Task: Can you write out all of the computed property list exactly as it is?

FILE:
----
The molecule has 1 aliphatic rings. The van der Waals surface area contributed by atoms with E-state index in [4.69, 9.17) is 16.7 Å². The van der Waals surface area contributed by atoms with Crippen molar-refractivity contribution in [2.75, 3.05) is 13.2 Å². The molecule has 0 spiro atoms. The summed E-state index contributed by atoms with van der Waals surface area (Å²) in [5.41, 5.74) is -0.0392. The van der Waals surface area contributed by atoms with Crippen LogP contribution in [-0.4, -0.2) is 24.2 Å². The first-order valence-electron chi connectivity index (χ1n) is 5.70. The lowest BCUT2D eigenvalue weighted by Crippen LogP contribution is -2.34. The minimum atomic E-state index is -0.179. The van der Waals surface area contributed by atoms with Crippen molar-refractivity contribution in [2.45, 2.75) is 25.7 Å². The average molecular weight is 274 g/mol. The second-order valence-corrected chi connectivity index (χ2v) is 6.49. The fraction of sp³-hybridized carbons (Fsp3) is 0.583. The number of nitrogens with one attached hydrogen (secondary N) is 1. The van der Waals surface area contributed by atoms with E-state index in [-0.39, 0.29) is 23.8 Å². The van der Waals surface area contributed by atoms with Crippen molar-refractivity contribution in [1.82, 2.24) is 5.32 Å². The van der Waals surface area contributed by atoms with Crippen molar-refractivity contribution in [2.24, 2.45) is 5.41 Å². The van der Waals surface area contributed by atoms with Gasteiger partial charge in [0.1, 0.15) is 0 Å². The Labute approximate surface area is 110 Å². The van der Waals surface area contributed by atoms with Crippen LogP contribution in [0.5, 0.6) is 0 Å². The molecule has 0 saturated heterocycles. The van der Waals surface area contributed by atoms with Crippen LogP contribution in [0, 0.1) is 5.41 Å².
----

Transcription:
The molecule has 1 aliphatic rings. The van der Waals surface area contributed by atoms with E-state index in [4.69, 9.17) is 16.7 Å². The van der Waals surface area contributed by atoms with Crippen molar-refractivity contribution in [2.75, 3.05) is 13.2 Å². The molecule has 0 spiro atoms. The summed E-state index contributed by atoms with van der Waals surface area (Å²) in [5.41, 5.74) is -0.0392. The van der Waals surface area contributed by atoms with Crippen LogP contribution in [-0.4, -0.2) is 24.2 Å². The first-order valence-electron chi connectivity index (χ1n) is 5.70. The lowest BCUT2D eigenvalue weighted by Crippen LogP contribution is -2.34. The minimum atomic E-state index is -0.179. The van der Waals surface area contributed by atoms with Crippen molar-refractivity contribution in [2.45, 2.75) is 25.7 Å². The average molecular weight is 274 g/mol. The second-order valence-corrected chi connectivity index (χ2v) is 6.49. The fraction of sp³-hybridized carbons (Fsp3) is 0.583. The number of nitrogens with one attached hydrogen (secondary N) is 1. The van der Waals surface area contributed by atoms with E-state index in [-0.39, 0.29) is 23.8 Å². The van der Waals surface area contributed by atoms with Crippen molar-refractivity contribution in [1.82, 2.24) is 5.32 Å². The van der Waals surface area contributed by atoms with Crippen molar-refractivity contribution in [2.24, 2.45) is 5.41 Å². The van der Waals surface area contributed by atoms with Gasteiger partial charge in [0.1, 0.15) is 0 Å². The Labute approximate surface area is 110 Å². The van der Waals surface area contributed by atoms with Crippen LogP contribution in [0.5, 0.6) is 0 Å². The molecule has 0 saturated heterocycles. The van der Waals surface area contributed by atoms with Crippen LogP contribution in [0, 0.1) is 5.41 Å².